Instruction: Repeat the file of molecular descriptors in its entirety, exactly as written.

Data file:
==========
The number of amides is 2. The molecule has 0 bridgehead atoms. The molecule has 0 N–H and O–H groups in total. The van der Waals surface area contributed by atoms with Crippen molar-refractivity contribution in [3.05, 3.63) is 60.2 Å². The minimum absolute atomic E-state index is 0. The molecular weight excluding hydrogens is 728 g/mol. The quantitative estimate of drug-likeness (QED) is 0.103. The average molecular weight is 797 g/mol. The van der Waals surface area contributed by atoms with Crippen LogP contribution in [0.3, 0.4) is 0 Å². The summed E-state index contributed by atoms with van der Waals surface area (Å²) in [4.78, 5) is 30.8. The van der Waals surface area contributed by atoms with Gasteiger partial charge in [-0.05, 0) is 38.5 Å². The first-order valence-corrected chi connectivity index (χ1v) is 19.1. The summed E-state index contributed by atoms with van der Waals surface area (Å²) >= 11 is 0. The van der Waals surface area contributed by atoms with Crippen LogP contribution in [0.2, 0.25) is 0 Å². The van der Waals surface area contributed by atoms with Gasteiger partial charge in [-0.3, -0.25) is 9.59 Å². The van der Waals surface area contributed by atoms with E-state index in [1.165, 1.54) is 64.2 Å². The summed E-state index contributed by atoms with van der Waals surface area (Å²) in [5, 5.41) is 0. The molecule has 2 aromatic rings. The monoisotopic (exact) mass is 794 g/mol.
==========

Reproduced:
The number of amides is 2. The molecule has 0 bridgehead atoms. The molecule has 0 N–H and O–H groups in total. The van der Waals surface area contributed by atoms with Crippen molar-refractivity contribution in [3.05, 3.63) is 60.2 Å². The minimum absolute atomic E-state index is 0. The molecular weight excluding hydrogens is 728 g/mol. The quantitative estimate of drug-likeness (QED) is 0.103. The average molecular weight is 797 g/mol. The van der Waals surface area contributed by atoms with Crippen LogP contribution in [0.3, 0.4) is 0 Å². The summed E-state index contributed by atoms with van der Waals surface area (Å²) in [4.78, 5) is 30.8. The van der Waals surface area contributed by atoms with Gasteiger partial charge in [-0.05, 0) is 38.5 Å². The first-order valence-corrected chi connectivity index (χ1v) is 19.1. The summed E-state index contributed by atoms with van der Waals surface area (Å²) >= 11 is 0. The van der Waals surface area contributed by atoms with Crippen LogP contribution in [0.2, 0.25) is 0 Å². The van der Waals surface area contributed by atoms with Gasteiger partial charge in [-0.3, -0.25) is 9.59 Å². The van der Waals surface area contributed by atoms with E-state index in [1.165, 1.54) is 64.2 Å². The summed E-state index contributed by atoms with van der Waals surface area (Å²) in [5, 5.41) is 0. The molecule has 2 aromatic rings. The monoisotopic (exact) mass is 794 g/mol.